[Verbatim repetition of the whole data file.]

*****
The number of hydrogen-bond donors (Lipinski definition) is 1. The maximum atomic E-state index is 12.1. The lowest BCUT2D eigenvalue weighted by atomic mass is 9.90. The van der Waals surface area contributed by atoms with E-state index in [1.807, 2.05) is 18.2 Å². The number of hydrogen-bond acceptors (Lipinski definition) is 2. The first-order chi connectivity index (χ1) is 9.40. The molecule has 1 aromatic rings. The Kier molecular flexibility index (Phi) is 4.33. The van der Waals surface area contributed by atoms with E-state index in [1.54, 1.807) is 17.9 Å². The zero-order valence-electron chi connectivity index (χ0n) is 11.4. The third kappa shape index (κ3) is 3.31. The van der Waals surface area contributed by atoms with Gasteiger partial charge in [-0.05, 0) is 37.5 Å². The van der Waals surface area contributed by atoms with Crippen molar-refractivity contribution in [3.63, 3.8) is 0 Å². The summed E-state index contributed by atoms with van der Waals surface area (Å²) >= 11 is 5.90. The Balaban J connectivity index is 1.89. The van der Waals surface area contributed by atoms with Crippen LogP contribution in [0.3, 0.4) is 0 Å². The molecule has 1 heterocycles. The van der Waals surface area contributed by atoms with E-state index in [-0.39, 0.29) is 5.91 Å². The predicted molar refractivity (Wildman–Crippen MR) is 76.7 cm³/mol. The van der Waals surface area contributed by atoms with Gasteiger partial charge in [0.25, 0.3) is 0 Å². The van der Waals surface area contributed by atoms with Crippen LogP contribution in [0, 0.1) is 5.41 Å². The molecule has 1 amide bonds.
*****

The number of hydrogen-bond donors (Lipinski definition) is 1. The maximum atomic E-state index is 12.1. The lowest BCUT2D eigenvalue weighted by atomic mass is 9.90. The van der Waals surface area contributed by atoms with E-state index in [1.807, 2.05) is 18.2 Å². The number of hydrogen-bond acceptors (Lipinski definition) is 2. The first-order chi connectivity index (χ1) is 9.40. The molecule has 1 aromatic rings. The Kier molecular flexibility index (Phi) is 4.33. The van der Waals surface area contributed by atoms with E-state index in [1.54, 1.807) is 17.9 Å². The zero-order valence-electron chi connectivity index (χ0n) is 11.4. The third kappa shape index (κ3) is 3.31. The van der Waals surface area contributed by atoms with Gasteiger partial charge in [-0.05, 0) is 37.5 Å². The van der Waals surface area contributed by atoms with Crippen molar-refractivity contribution in [3.63, 3.8) is 0 Å². The summed E-state index contributed by atoms with van der Waals surface area (Å²) >= 11 is 5.90. The Balaban J connectivity index is 1.89. The van der Waals surface area contributed by atoms with Crippen LogP contribution in [0.3, 0.4) is 0 Å². The molecule has 1 heterocycles. The van der Waals surface area contributed by atoms with E-state index in [-0.39, 0.29) is 5.91 Å². The predicted molar refractivity (Wildman–Crippen MR) is 76.7 cm³/mol. The van der Waals surface area contributed by atoms with Gasteiger partial charge in [0.25, 0.3) is 0 Å². The van der Waals surface area contributed by atoms with Crippen LogP contribution in [0, 0.1) is 5.41 Å². The molecule has 1 amide bonds.